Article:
NĀNAK SŪRAJODE JANAM SĀKHĪ, by Gaṇeshā Siṅgh Bedī, is an account in verse of the life of Gurū Nānak, founder of the Sikh faith. The metaphor of the rising sun (sūrājode = sūrya/sūrāj meaning sun and udāyā/ude meaning rising) in the title has been used for Gurū Nānak whose birth as says Bhāī Gurdās heralded daylight dispelling the darkness of night. The work, running into 560 pages in printed form, was completed in 1906 Bk/AD 1849 at Jammū and first published at the Raghunāth Press, Jammū, under the patronage of Rājā Harī Chand and reprinted in 1952 Bk/AD 1895 at the Chashmā-i-Nūr Press, Amritsar. It was also published in Devanāgrī script, in 1956 Bk/AD 1899 (Bhārat Jīvan Press, Kāshī), under the patronage of Rājā Bijai Chand of Bilaspur. The book is divided into two parts-first part comprising sixty-five sākhīs (anecdotes) and the second fifty-eight. The prologue alludes to the prophecy in the Skanda Purāṇa concerning the appearance of Gurū Nānak in the kaliyug (the dark age) as an incarnation of God. Almost all the details of Gurū Nānak's life given in the Sūrajode coincide with those in the Bālā Janam Sākhī which is in prose. A few sākhīs included in this book, but which do not occur in the Bālā text have been borrowed from Giān Ratnāvalī and Bhāī Santokh Siṅgh's Nānak Prakāsh.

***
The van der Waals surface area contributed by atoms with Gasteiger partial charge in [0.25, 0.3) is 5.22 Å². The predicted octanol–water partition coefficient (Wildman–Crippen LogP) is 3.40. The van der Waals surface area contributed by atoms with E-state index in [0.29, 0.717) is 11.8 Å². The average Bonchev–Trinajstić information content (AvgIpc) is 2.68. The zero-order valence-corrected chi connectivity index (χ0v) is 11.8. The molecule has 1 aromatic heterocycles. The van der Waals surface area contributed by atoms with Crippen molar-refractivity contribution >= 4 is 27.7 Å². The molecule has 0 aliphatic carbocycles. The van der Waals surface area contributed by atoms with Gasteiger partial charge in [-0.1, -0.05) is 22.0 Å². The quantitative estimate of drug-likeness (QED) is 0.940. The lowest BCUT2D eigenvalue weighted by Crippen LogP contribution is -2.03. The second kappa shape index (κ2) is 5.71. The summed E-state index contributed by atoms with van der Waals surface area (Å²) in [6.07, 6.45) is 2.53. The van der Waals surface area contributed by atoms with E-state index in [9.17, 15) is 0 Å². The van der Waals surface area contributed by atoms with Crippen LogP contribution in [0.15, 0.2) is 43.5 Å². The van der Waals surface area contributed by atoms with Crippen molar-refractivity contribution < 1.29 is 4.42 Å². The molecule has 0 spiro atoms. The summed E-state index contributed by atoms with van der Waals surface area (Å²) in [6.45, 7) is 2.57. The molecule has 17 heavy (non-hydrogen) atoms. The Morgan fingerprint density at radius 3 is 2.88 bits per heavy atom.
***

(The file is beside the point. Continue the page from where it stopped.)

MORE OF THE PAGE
The language of the work is Sādh Bhākhā, but the script is Gurmukhī. Verses of Gurū Nānak are frequently quoted in the text. Several different metres such as kābitt, dohirā, nishānī and chaupāī have been employed by the poet. The style is dramatic as every now and then the writer uses the phrase: "Thus spake Bālā Sandhū." Bālā Sandhū, supposed to have been a life-long companion of Gurū Nānak, was meant to be narrating these sākhīs in the presence of Gurū Aṅgad while Bhāī Paiṛā Mokhā was recording them.
Jagjīt Siṅgh; Ropaṛ